1135: At the Rainbow Cattle Company by Bruce Snider

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1135: At the Rainbow Cattle Company by Bruce Snider


I’m Major Jackson, and this is The Slowdown.

I never took lessons, but consider myself a pretty good mover on the parquet. Sadly, though, I don’t dance as much as I used to. A friend of mine shamed me for having a wedding with no dancefloor celebration. Truth is, I forgot to hire a DJ. “Who forgets to bring music to a party?” he said. Still, the food was exceptional.

Once a co-worker invited me to Rock’n’Bowl in New Orleans. It was Zydeco night. I told her that I preferred to watch. But as soon as the music started up, its feel-good rhythms made me want to do more than bounce on the side. The crowd’s elegant stepping and twirling looked like something miraculous to be a part of.

I tried to join in but could not keep pace. I tripped over myself. I listened too intently to the accordion, washboard, and Creole French lyrics. A woman asked my friend to switch partners; she walked me through the steps. Next thing, I was two-stepping with the best of them.

Today’s poem names the silent syncopated talk of the body that occurs when two people are in sync, in graceful movements, when they let each other lead.

At the Rainbow Cattle Company
by Bruce Snider

No matter who leads tonight, who follows, 
I feel his stare as we work the floor.

He swaggers from heel to toe.
Is it his smile?
                                Or his eyes I can’t ignore?

Even the lights wink, catching the pearled
buttons on his black paisley shirt.

The whole room tonight turns 
on his crocodile boots, his porn mustache—

Mr. Crew Cut, Mr. High Firm Ass.
The mirrors on the wall show us

what we are and where we’ve been,
Shania singing: the woman in me needs the man 

in you. What I give
                                          is what he takes—
I move us hard until the music breaks.


He moves us hard until the music breaks.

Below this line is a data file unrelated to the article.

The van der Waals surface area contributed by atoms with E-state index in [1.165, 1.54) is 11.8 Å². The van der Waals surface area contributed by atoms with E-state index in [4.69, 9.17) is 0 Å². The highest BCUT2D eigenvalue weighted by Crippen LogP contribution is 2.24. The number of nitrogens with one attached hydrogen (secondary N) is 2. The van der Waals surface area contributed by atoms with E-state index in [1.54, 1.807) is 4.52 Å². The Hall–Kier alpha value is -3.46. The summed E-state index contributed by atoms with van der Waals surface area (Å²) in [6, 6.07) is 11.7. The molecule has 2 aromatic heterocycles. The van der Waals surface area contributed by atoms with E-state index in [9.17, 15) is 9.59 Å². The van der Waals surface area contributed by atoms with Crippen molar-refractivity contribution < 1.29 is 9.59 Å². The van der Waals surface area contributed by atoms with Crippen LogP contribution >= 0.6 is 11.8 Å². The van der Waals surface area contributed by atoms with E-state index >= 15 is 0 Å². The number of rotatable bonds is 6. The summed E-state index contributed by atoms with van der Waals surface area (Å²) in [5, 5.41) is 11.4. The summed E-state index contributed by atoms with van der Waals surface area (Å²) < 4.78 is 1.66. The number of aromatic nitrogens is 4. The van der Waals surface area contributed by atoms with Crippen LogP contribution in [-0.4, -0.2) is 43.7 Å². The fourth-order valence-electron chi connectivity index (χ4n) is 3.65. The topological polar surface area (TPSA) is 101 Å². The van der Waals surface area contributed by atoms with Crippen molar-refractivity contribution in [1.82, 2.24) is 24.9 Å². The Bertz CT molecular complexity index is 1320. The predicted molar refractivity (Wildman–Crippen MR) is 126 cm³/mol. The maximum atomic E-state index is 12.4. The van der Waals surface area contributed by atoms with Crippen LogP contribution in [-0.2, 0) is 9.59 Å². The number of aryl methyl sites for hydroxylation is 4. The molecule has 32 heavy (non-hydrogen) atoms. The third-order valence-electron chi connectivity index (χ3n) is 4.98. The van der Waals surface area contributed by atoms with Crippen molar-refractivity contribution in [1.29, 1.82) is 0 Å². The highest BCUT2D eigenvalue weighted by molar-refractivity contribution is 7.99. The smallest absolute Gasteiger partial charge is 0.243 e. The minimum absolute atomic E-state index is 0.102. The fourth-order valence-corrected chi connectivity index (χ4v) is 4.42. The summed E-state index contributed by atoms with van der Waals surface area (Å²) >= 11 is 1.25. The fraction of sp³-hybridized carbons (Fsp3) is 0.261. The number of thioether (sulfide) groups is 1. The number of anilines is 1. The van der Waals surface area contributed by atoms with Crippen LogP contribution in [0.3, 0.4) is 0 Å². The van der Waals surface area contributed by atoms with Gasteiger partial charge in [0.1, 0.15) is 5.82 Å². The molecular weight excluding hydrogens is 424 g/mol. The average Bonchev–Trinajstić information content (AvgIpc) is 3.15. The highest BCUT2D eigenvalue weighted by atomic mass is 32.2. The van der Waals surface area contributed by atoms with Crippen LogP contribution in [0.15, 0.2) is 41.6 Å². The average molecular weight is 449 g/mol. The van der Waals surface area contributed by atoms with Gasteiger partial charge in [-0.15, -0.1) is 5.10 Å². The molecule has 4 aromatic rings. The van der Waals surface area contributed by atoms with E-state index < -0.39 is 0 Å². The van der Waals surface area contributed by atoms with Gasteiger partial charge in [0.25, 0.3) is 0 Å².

I turn and almost trip. I fall behind.

He grips my hand,
                                         taking me slow
through the Oak Ridge Boys, Patsy Cline.

The tempo shifts from sleep to wake.
I pull away. He stops. He never speaks

but stares me down. Hand on my hip,
he turns left, then right.
                                                        I’m the whip

he snaps. I’m the horse he rides.
He’s what I want and what I fear—

in his arms, then not. My shadow glides
around me like a skirt.
                                                  In the mirrors

we turn, step, spin. He won’t let go.
How do you flirt—quick-quick, slow-slow?


I’m learning to flirt—quick-quick, slow-slow—
my blood a mix of cheap flat beer.

He smells of wilderness, hot road tar,
Crew pomade. Half horse plough,

half attitude, is he a tease?
                                                                I don’t know
his name, where he’s from, can’t hear what

he whispers in my ear. 
                                                   I’ve no excuse.
His horseshoe buckle shines beyond a doubt.

What’s faith if not what I refuse
to know? Will he be a priest tomorrow,

a florist, a judge? He’s a man now 
on a mission with a gun. In the mirrors

we’re here again
                                        with everywhere to go
no matter who leads tonight, who follows. 

"At the Rainbow Cattle Company" by Bruce Snider. Used by permission of the poet.